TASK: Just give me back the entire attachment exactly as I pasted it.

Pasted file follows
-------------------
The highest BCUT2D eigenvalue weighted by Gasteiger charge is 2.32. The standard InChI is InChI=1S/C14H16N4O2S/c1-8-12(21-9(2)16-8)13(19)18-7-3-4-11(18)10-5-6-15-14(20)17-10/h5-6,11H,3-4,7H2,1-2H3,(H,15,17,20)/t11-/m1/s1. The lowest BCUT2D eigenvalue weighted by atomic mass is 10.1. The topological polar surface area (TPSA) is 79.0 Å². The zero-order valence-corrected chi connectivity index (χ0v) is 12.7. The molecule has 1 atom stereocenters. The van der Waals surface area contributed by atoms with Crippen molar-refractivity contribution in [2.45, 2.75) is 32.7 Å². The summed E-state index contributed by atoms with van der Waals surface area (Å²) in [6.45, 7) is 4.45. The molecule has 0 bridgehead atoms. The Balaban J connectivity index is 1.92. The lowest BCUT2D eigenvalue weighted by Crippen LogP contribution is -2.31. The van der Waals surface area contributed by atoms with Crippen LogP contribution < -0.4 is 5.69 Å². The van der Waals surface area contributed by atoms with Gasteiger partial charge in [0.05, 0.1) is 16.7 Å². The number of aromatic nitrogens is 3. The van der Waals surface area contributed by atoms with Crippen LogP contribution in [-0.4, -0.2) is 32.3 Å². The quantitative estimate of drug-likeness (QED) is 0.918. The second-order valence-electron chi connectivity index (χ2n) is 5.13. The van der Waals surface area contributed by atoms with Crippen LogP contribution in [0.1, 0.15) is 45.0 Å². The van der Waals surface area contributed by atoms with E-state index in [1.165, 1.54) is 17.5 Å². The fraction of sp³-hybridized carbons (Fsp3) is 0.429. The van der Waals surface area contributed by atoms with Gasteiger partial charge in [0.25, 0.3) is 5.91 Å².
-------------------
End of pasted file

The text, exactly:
The highest BCUT2D eigenvalue weighted by Gasteiger charge is 2.32. The standard InChI is InChI=1S/C14H16N4O2S/c1-8-12(21-9(2)16-8)13(19)18-7-3-4-11(18)10-5-6-15-14(20)17-10/h5-6,11H,3-4,7H2,1-2H3,(H,15,17,20)/t11-/m1/s1. The lowest BCUT2D eigenvalue weighted by atomic mass is 10.1. The topological polar surface area (TPSA) is 79.0 Å². The zero-order valence-corrected chi connectivity index (χ0v) is 12.7. The molecule has 1 atom stereocenters. The van der Waals surface area contributed by atoms with Crippen molar-refractivity contribution in [2.45, 2.75) is 32.7 Å². The summed E-state index contributed by atoms with van der Waals surface area (Å²) in [6.45, 7) is 4.45. The molecule has 0 bridgehead atoms. The Balaban J connectivity index is 1.92. The lowest BCUT2D eigenvalue weighted by Crippen LogP contribution is -2.31. The van der Waals surface area contributed by atoms with Crippen LogP contribution < -0.4 is 5.69 Å². The van der Waals surface area contributed by atoms with Gasteiger partial charge in [0.05, 0.1) is 16.7 Å². The number of aromatic nitrogens is 3. The van der Waals surface area contributed by atoms with Crippen LogP contribution in [-0.4, -0.2) is 32.3 Å². The quantitative estimate of drug-likeness (QED) is 0.918. The second-order valence-electron chi connectivity index (χ2n) is 5.13. The van der Waals surface area contributed by atoms with Crippen LogP contribution in [0.1, 0.15) is 45.0 Å². The van der Waals surface area contributed by atoms with E-state index in [1.165, 1.54) is 17.5 Å². The fraction of sp³-hybridized carbons (Fsp3) is 0.429. The van der Waals surface area contributed by atoms with Gasteiger partial charge in [0.25, 0.3) is 5.91 Å².